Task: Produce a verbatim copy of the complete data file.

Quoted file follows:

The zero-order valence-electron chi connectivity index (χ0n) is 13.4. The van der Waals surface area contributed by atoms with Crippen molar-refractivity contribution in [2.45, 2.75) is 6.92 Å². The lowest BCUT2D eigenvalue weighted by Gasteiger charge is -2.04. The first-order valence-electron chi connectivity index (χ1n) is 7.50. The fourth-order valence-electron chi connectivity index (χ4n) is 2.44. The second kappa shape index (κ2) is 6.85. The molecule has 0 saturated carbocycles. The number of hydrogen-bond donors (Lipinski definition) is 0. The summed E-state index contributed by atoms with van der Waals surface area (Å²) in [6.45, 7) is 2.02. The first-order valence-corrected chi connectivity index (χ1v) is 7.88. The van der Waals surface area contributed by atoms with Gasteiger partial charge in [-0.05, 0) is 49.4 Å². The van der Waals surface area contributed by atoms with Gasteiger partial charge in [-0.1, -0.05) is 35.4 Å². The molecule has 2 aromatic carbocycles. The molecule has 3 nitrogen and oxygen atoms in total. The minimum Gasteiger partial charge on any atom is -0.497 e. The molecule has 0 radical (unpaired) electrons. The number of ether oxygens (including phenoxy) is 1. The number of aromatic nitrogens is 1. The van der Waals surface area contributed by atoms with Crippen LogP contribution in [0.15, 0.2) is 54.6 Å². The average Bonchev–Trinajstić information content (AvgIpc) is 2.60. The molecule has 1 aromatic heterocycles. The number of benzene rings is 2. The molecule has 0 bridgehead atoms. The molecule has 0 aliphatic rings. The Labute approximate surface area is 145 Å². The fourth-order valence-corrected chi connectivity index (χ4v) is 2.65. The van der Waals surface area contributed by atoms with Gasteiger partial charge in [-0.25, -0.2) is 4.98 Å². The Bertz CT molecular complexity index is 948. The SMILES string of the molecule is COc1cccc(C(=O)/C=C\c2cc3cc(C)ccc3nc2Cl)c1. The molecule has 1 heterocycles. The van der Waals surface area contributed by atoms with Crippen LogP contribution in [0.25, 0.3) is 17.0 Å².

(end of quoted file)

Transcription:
The zero-order valence-electron chi connectivity index (χ0n) is 13.4. The van der Waals surface area contributed by atoms with Crippen molar-refractivity contribution in [2.45, 2.75) is 6.92 Å². The lowest BCUT2D eigenvalue weighted by Gasteiger charge is -2.04. The first-order valence-electron chi connectivity index (χ1n) is 7.50. The fourth-order valence-electron chi connectivity index (χ4n) is 2.44. The second kappa shape index (κ2) is 6.85. The molecule has 0 saturated carbocycles. The number of hydrogen-bond donors (Lipinski definition) is 0. The summed E-state index contributed by atoms with van der Waals surface area (Å²) in [6.45, 7) is 2.02. The first-order valence-corrected chi connectivity index (χ1v) is 7.88. The van der Waals surface area contributed by atoms with Gasteiger partial charge in [-0.05, 0) is 49.4 Å². The van der Waals surface area contributed by atoms with Gasteiger partial charge in [-0.1, -0.05) is 35.4 Å². The molecule has 2 aromatic carbocycles. The molecule has 3 nitrogen and oxygen atoms in total. The minimum Gasteiger partial charge on any atom is -0.497 e. The molecule has 0 radical (unpaired) electrons. The number of ether oxygens (including phenoxy) is 1. The number of aromatic nitrogens is 1. The van der Waals surface area contributed by atoms with Crippen LogP contribution in [0.15, 0.2) is 54.6 Å². The average Bonchev–Trinajstić information content (AvgIpc) is 2.60. The molecule has 1 aromatic heterocycles. The number of benzene rings is 2. The molecule has 0 bridgehead atoms. The molecule has 0 aliphatic rings. The Labute approximate surface area is 145 Å². The fourth-order valence-corrected chi connectivity index (χ4v) is 2.65. The van der Waals surface area contributed by atoms with Gasteiger partial charge in [-0.25, -0.2) is 4.98 Å². The Bertz CT molecular complexity index is 948. The SMILES string of the molecule is COc1cccc(C(=O)/C=C\c2cc3cc(C)ccc3nc2Cl)c1. The molecule has 1 heterocycles. The van der Waals surface area contributed by atoms with Crippen LogP contribution in [0.25, 0.3) is 17.0 Å².